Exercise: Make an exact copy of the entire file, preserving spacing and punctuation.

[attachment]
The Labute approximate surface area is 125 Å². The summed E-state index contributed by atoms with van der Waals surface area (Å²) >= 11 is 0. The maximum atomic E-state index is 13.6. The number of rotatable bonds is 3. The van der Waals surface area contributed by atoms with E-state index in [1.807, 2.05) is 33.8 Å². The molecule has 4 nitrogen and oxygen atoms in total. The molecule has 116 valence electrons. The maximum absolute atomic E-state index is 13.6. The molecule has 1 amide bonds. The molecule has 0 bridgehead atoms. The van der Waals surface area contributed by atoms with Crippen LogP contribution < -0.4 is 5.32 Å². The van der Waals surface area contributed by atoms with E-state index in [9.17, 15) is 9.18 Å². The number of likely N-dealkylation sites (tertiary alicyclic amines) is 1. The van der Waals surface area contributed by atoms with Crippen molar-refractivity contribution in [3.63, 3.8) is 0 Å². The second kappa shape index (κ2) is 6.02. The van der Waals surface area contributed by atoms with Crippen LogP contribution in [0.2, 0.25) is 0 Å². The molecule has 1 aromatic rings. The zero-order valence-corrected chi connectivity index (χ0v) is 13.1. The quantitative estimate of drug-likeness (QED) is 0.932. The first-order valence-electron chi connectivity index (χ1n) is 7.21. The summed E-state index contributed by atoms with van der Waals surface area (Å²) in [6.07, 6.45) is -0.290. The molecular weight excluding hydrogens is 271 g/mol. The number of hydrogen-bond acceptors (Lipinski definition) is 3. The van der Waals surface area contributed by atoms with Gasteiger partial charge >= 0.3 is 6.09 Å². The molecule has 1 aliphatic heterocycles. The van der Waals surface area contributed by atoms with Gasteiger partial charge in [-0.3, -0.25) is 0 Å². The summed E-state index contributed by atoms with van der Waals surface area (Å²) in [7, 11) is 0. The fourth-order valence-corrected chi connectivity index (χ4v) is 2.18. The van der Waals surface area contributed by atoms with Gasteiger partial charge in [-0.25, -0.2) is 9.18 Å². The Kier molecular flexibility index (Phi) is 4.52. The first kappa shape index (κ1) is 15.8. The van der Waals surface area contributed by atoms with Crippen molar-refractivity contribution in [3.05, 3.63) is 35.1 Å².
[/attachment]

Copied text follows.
The Labute approximate surface area is 125 Å². The summed E-state index contributed by atoms with van der Waals surface area (Å²) >= 11 is 0. The maximum atomic E-state index is 13.6. The number of rotatable bonds is 3. The van der Waals surface area contributed by atoms with E-state index in [1.807, 2.05) is 33.8 Å². The molecule has 4 nitrogen and oxygen atoms in total. The molecule has 116 valence electrons. The maximum absolute atomic E-state index is 13.6. The molecule has 1 amide bonds. The molecule has 0 bridgehead atoms. The van der Waals surface area contributed by atoms with Crippen LogP contribution < -0.4 is 5.32 Å². The van der Waals surface area contributed by atoms with E-state index in [9.17, 15) is 9.18 Å². The number of likely N-dealkylation sites (tertiary alicyclic amines) is 1. The van der Waals surface area contributed by atoms with Crippen molar-refractivity contribution in [3.63, 3.8) is 0 Å². The second kappa shape index (κ2) is 6.02. The van der Waals surface area contributed by atoms with Crippen LogP contribution in [0.2, 0.25) is 0 Å². The molecule has 1 aromatic rings. The zero-order valence-corrected chi connectivity index (χ0v) is 13.1. The quantitative estimate of drug-likeness (QED) is 0.932. The first-order valence-electron chi connectivity index (χ1n) is 7.21. The summed E-state index contributed by atoms with van der Waals surface area (Å²) in [6.07, 6.45) is -0.290. The molecular weight excluding hydrogens is 271 g/mol. The number of hydrogen-bond acceptors (Lipinski definition) is 3. The van der Waals surface area contributed by atoms with Gasteiger partial charge >= 0.3 is 6.09 Å². The molecule has 1 aliphatic heterocycles. The van der Waals surface area contributed by atoms with Gasteiger partial charge in [-0.3, -0.25) is 0 Å². The summed E-state index contributed by atoms with van der Waals surface area (Å²) in [7, 11) is 0. The fourth-order valence-corrected chi connectivity index (χ4v) is 2.18. The van der Waals surface area contributed by atoms with Gasteiger partial charge in [-0.25, -0.2) is 9.18 Å². The Kier molecular flexibility index (Phi) is 4.52. The first kappa shape index (κ1) is 15.8. The van der Waals surface area contributed by atoms with Crippen molar-refractivity contribution in [3.05, 3.63) is 35.1 Å².